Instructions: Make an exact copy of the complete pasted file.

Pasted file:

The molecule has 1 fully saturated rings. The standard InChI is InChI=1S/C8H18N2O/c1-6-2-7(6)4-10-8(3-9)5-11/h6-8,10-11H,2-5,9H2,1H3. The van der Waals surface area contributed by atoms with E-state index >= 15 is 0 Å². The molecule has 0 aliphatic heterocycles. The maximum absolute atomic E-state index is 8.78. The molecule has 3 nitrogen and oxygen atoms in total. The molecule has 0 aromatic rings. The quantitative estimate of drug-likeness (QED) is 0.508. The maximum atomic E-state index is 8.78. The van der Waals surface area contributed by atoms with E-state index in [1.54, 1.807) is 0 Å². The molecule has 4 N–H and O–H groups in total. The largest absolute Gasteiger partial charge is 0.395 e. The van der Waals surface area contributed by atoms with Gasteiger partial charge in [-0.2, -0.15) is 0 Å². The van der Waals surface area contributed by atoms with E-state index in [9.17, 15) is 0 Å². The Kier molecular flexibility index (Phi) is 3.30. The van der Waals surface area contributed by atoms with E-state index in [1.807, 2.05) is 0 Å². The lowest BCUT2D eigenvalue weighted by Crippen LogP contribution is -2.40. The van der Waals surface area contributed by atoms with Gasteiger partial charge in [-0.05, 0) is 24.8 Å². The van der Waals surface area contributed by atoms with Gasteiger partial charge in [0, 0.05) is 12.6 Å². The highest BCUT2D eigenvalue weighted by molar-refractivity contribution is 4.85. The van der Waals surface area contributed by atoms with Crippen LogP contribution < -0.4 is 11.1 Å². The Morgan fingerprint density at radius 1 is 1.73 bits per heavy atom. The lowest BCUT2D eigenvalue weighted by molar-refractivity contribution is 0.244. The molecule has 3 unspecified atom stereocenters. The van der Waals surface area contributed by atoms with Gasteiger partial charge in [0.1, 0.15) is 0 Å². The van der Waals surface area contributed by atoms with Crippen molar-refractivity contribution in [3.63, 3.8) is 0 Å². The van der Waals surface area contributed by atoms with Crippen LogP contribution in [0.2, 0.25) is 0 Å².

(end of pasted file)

The molecule has 1 fully saturated rings. The standard InChI is InChI=1S/C8H18N2O/c1-6-2-7(6)4-10-8(3-9)5-11/h6-8,10-11H,2-5,9H2,1H3. The van der Waals surface area contributed by atoms with E-state index >= 15 is 0 Å². The molecule has 0 aliphatic heterocycles. The maximum absolute atomic E-state index is 8.78. The molecule has 3 nitrogen and oxygen atoms in total. The molecule has 0 aromatic rings. The quantitative estimate of drug-likeness (QED) is 0.508. The maximum atomic E-state index is 8.78. The van der Waals surface area contributed by atoms with E-state index in [1.54, 1.807) is 0 Å². The molecule has 4 N–H and O–H groups in total. The largest absolute Gasteiger partial charge is 0.395 e. The van der Waals surface area contributed by atoms with Gasteiger partial charge in [-0.2, -0.15) is 0 Å². The van der Waals surface area contributed by atoms with E-state index in [9.17, 15) is 0 Å². The Kier molecular flexibility index (Phi) is 3.30. The van der Waals surface area contributed by atoms with E-state index in [1.807, 2.05) is 0 Å². The lowest BCUT2D eigenvalue weighted by Crippen LogP contribution is -2.40. The van der Waals surface area contributed by atoms with Gasteiger partial charge in [-0.05, 0) is 24.8 Å². The van der Waals surface area contributed by atoms with Gasteiger partial charge in [0, 0.05) is 12.6 Å². The highest BCUT2D eigenvalue weighted by molar-refractivity contribution is 4.85. The van der Waals surface area contributed by atoms with Crippen LogP contribution < -0.4 is 11.1 Å². The Morgan fingerprint density at radius 1 is 1.73 bits per heavy atom. The lowest BCUT2D eigenvalue weighted by molar-refractivity contribution is 0.244. The molecule has 3 unspecified atom stereocenters. The van der Waals surface area contributed by atoms with Gasteiger partial charge in [0.1, 0.15) is 0 Å². The van der Waals surface area contributed by atoms with Crippen molar-refractivity contribution in [3.63, 3.8) is 0 Å². The van der Waals surface area contributed by atoms with Crippen LogP contribution in [0.2, 0.25) is 0 Å².